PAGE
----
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Speech by ITU Secretary-General, Dr Hamadoun I. Touré

ITU Telecom World 2012


  Ministerial Roundtable - Women In ICTs 

Moderator Remarks 


16 October 2012, Dubai, UAE

Hamadoun Touré, Secretary-General, International Telecommunication Union
Laure Olga Gondjout – S.G. Présidence de la République of the Gabonese Republic (Board of director at the African Development Bank, adviser to President Bongo Ondimba, former deputy minister of foreign affairs, former Minister of foreign affairs, former minister of telecommunication, currently Secretary General of the Presidency in Gabon)

Abou Lô – Ministère de la Communication, des Télécommunications, Republic of Senegal

Jasna Matić – Special Advisor for Competitiveness and Knowledge, Ministry of Finance and Economy, Serbia

Moussa Benhamadi – Ministère de la Poste et des Technologies, Algeria

Hessa Sultan Al-Jaber – Secretary General, ictQATAR

Deborah Taylor Tate – Special Envoy For ITU Child Online Protection

Khédija Ghariani – Secretary General, Arab Information and Communication Technology, Tunisia

Omobola Johnson – Minister of Communications Technology, Nigeria
Distinguished guests
Ladies and gentlemen,

It is a great pleasure to be here with you this morning for this opening Ministerial Roundtable session here at ITU Telecom World 2012 in Dubai.

Our focus today is on Women – and girls – in ICT, a topic of great importance to ITU and to the world in general.

Gender equality is a founding principle of the UN, and ensuring equal opportunities for men and women in the ICT sector is vitally important to ITU.

The role of women is key in reducing poverty and promoting socio-economic development – for themselves, for their families, and for their countries.

Educated, empowered women create productive, strong economies – and societies where women are fully represented are more peaceful and stable than those that are not.

To quote the UN Secretary-General, Ban Ki Moon, ‘equality for women and girls  is not only a basic human right – it is a social and economic imperative’.

Getting women and girls into ICT is vital for a number of reasons. ICTs facilitate the provision of education and job training; and they also improve access to healthcare and participation in economies and civil societies.

And in a world where 95% of all jobs now have a digital component, encouraging women and girls in ICT is critical.

Ladies and gentlemen,

Women CEOs now lead 18 of the Fortune 500 companies. This is a welcome increase on last year – but is still very far from parity. And only 10 of 158 independent ICT regulatory authorities are headed up by a woman.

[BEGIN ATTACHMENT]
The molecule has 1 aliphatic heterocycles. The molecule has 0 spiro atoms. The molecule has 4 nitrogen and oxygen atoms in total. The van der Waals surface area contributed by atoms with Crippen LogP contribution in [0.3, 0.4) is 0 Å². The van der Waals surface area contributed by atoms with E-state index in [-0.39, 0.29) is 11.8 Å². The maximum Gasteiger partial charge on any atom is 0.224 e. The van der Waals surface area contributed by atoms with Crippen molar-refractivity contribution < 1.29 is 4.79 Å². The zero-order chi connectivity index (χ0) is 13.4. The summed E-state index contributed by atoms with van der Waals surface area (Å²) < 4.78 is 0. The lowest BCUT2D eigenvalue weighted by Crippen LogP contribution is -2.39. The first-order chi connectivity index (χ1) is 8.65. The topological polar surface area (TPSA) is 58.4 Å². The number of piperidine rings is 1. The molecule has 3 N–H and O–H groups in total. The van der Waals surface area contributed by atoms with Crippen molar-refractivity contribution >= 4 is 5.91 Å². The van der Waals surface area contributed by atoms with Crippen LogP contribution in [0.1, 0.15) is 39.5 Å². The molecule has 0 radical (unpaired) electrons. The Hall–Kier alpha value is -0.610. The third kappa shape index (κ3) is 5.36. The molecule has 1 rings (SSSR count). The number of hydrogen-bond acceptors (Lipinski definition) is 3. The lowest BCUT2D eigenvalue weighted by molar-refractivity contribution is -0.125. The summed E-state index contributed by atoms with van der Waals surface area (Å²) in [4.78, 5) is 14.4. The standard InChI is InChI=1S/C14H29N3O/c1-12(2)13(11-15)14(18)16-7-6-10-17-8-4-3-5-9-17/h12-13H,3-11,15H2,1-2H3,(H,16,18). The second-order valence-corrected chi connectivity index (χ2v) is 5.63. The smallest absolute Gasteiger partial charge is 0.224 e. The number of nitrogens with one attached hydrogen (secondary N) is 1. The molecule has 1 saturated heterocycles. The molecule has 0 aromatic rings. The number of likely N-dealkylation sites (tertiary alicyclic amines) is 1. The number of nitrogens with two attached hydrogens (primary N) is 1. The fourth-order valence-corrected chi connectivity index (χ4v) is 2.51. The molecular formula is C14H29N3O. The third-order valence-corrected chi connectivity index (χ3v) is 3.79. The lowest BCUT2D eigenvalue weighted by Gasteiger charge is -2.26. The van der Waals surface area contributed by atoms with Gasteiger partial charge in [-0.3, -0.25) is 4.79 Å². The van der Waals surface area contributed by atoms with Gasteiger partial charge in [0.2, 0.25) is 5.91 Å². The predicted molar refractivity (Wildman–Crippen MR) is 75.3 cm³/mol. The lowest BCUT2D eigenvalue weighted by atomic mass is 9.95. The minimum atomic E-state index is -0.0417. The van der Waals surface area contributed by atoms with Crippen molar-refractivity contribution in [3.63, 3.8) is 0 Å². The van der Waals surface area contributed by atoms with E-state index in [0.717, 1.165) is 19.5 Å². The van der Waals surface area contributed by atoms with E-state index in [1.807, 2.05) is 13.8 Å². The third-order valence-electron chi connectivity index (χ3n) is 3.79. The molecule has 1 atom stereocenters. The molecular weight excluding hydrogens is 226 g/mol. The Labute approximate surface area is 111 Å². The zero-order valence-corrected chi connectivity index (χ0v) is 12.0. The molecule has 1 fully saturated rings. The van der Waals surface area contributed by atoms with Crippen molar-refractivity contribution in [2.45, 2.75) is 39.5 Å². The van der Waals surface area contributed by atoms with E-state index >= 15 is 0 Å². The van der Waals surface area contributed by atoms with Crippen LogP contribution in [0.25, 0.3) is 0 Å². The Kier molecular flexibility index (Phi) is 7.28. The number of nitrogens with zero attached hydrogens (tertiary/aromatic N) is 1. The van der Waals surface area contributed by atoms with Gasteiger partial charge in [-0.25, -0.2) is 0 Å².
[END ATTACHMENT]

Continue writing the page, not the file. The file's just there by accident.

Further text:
So our challenges then are to:
  • Increase women’s access to ICTs globally, through increased broadband connectivity;
  • Create demand amongst women and girls for careers in the sector;
  • Increase the number of women in ICT education; and
  • Encourage the private sector to attract, promote and retain women over the long-term.

I would also urge Ministers and other key players to participate fully in ITU's initiatives in this area – and indeed I know that some of you are already very active in this domain.

This includes organizing international Girls in ICT day on the fourth Thursday of April each year – it’s easy to remember: the fourth day of the fourth week of the fourth month.

This year's Girls in ICT day included as over 1,300 events held in nearly 90 countries – and included the participation of the German Chancellor, Angela Merkel, with hundreds of events held at schools across Germany.

We also used the occasion of Girls in ICT day this year to launch a new three-year campaign, “Tech Needs Girls”, including advocacy, events, Girls in ICT ambassadors and the further development of the Girls in ICT web portal.

And just last week, on 11 October – the first United Nations International Day of the Girl – we launched a new prize in conjunction with the Tech Needs Girls campaign; the first awards will be made on Girls in ICT day 2013.

Ladies and gentlemen,

Together, we can bring women and girls into ICT and develop this enormous untapped human potential from the bottom of the pyramid up – for the good of us all!

And on that note I would now like to open the floor to my distinguished panelists…